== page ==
New York – Today New American Economy (NAE), a bipartisan research and advocacy organization focused on immigration, released new data highlighting the significant contributions immigrants make to the Twin Cities’ community and economy. The data shows that immigrants in the Twin Cities are driving growth in the local economy — the area’s immigrant entrepreneur population grew by more than 19 percent in just one year. Immigrants are also major consumers who help power the metro area’s businesses. In 2017, immigrants in the Twin Cities held nearly $10.2 billion in spending power, a $1.5 billion increase from 2016.
The research is part of NAE’s Map the Impact, an interactive map that quantifies immigrant contributions at the national, state, metro area, and congressional district levels, and across industries.
Key findings for the Twin Cities metro area include:
- Immigrants pay billions in taxes and hold significant spending power. In 2017, immigrants in the Twin Cities paid nearly $3.8 billion in taxes and held nearly $10.2 billion in spending power, helping to fuel local business.
- Immigrants help fill workforce gaps. In 2017, more than 83 percent of immigrants in the Twin Cities were of working age, compared to 63.3 percent of U.S.-born residents, and they subsequently helped to fill employment gaps across industries.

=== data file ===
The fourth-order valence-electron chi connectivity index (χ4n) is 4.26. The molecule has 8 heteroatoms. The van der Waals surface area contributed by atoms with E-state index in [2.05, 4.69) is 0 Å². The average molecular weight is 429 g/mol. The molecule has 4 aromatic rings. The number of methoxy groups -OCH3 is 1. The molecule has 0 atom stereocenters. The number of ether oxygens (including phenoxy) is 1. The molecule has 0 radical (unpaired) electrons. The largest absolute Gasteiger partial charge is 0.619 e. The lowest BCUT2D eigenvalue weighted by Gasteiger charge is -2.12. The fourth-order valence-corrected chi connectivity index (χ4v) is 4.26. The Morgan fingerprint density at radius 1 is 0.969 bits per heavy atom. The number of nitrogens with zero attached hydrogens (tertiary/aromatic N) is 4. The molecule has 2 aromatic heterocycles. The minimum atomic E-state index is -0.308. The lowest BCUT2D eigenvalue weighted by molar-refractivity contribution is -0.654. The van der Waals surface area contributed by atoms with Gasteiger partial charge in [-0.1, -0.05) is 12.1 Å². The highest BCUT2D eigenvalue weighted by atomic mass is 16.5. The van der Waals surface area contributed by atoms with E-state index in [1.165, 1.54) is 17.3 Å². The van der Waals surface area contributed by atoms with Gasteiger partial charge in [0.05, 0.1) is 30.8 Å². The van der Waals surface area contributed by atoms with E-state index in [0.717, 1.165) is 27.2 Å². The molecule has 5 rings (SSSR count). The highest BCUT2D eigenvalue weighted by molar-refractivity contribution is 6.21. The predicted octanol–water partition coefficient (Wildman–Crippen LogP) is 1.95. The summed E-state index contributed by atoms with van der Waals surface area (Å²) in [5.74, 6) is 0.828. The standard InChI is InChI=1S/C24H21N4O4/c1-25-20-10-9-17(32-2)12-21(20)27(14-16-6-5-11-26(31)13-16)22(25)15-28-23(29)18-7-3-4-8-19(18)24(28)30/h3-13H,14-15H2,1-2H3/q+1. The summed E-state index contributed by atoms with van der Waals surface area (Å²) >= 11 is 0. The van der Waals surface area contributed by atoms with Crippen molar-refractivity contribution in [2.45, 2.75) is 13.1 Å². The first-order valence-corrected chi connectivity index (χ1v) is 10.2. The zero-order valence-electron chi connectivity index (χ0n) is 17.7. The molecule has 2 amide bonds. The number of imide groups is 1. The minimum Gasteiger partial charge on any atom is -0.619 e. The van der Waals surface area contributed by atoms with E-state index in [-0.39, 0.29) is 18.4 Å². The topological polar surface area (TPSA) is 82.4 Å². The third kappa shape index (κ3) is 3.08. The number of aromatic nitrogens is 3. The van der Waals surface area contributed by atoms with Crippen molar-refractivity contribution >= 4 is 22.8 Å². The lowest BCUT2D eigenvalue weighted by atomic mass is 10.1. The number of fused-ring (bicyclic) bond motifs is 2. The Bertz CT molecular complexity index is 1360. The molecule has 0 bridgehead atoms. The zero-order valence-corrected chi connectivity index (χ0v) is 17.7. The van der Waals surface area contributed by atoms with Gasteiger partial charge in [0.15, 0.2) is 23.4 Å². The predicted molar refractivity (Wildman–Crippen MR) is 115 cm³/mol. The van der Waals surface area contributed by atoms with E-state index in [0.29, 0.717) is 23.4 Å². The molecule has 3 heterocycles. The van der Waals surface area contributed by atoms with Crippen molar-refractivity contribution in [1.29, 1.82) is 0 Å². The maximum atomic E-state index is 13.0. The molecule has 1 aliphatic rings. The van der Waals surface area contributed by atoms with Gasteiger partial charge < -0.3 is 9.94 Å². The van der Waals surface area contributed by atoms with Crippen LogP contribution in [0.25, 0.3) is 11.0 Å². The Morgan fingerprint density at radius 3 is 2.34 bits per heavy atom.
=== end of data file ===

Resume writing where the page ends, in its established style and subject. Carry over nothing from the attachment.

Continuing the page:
- Immigrants are driving the Twin Cities’ economy. In 2017, there were 20,413 immigrant entrepreneurs in the Twin Cities, a 19 percent increase from 2016.
- Major industries in the Twin Cities depend on immigrant workers. Despite making up just 11.2 percent of the area’s population, immigrants in the Twin Cities made up 18.5 percent of health care and social assistance jobs, 15.3 percent of tourism, hospitality, and recreation jobs, and 15.1 percent of manufacturing workers in 2017.
- Immigrants are major contributors to the Twin Cities housing market. In 2017, there were 79,439 immigrant homeowners in the Twin Cities, a nearly 11% increase from 2016.
“Immigrants have played a vital role in the Twin Cities metro area’s seven straight years of job growth and contribute to many of its major industries,” said Kate Brick, Director of State and Local Initiatives at New American Economy. “Immigrants will continue to play an outsize role in this growth as they start new businesses and support the local economy through consumer spending.”
Map the Impact shows NAE analysis of the latest data from the 2017 American Communities Survey. You can find the new version of the Map at maptheimpact.org.